A discussion of the quest, the heroic quest, and heroes at ConDor a few weeks back got me to thinking about male heroes, as written by women.
The hero from the female gaze is one I think of as the Beau Ideal. This guy tends to show up with certain recognizable qualities, either admired by women, or written by women, or both, down through the centuries of Western literature.
So many historical versions present this hero as civilized—what the gentleman could be. (Little pun there, as “gentil” has a complex history, having as much to do with birth as it does behavior.)
I don’t think this ideal begins Castiglione’s Courtier as I’ve seen asserted, but farther back, and at the inspiration of a very strong woman, Eleanor of Aquitaine. What do you think? I am no medieval scholar, but from my limited view, she and her circle seem to have reinterpreted chivalry to be less about honor and war, and more about social discourse.
When I look at the songs and poems these women favored (and wrote) I can imagine that they did not see the ‘perfect knight’ in huge men tromping sweaty and filthy straight from the battlefield into her fine rooms, blabbing exclusively of killing unruly barons and damned Saracens, to the exclusion of wit, literature, music, and other emotions besides the urge to deal death. She and her ladies liked their men clean, pretty, and house-broken, with the skill to entertain.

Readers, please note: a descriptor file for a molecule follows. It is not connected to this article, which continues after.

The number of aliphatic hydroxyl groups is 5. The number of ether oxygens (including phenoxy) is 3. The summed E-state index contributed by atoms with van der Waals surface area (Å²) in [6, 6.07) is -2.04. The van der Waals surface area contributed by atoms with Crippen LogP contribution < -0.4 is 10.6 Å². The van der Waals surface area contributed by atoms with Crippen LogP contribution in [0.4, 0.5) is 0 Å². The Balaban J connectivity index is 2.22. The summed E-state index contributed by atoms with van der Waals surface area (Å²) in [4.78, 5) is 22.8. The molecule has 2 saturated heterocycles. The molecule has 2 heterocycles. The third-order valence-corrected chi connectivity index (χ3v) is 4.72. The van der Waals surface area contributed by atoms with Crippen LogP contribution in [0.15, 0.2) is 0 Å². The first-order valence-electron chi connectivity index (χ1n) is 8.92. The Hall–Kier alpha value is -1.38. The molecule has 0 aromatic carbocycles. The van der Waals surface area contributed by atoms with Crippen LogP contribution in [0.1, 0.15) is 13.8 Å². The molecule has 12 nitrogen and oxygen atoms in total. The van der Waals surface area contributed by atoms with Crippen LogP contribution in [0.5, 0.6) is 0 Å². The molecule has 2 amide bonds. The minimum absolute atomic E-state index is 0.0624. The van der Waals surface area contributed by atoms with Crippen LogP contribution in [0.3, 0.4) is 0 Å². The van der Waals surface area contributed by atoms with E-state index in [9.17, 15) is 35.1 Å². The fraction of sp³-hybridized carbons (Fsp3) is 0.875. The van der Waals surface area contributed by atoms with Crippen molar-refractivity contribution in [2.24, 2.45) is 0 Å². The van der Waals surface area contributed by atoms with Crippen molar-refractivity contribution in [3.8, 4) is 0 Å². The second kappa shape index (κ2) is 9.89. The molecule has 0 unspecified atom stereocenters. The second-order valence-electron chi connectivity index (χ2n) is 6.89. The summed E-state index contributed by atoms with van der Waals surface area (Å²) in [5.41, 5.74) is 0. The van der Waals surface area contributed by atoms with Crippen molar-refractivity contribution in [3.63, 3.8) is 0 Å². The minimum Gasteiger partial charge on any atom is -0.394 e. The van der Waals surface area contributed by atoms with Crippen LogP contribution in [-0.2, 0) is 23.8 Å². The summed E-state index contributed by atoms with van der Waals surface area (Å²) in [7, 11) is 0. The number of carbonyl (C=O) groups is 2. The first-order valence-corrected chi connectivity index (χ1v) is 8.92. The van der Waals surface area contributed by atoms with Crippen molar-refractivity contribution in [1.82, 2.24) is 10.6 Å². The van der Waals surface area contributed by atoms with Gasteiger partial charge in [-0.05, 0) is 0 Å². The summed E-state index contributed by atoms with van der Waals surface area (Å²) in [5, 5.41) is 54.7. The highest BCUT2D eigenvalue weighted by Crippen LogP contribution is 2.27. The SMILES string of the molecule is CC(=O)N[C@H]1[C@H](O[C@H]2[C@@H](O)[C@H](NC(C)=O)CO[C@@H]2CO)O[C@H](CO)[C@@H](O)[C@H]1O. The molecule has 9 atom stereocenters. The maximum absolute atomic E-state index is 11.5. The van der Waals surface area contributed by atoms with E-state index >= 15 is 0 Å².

There’s a traceable line from these heroes of medieval ladies going through female authors such as Madame de la Fayette and on to the Pimpernel; from him to Peter Wimsy and from him to Crawford of Lymond, the type branching ever outward.
That Beau Ideal is recognizable through his descendants—very often blond, slim, blue-eyed, more often than not a second son so he must shift for himself though he still is noble of birth—witty, well, read, courageous, seemingly immoral or amoral, but even when he gets kicked around by a savage world (and some writers really like to kick him pretty hard), he holds true to his beliefs. And he has beliefs, even if it is only in honor and his fellow-man.
Not always written by females. Example, Dimitrios of John M. Ford’s Dragon Waiting, the anchor to the story; with Dimitrios, though the world around the characters seems to be sick with disease, war, greed, ambition, and death, there is grace, even if as elusive as the echo from an unseen choir.
Do you see this pattern, or any pattern?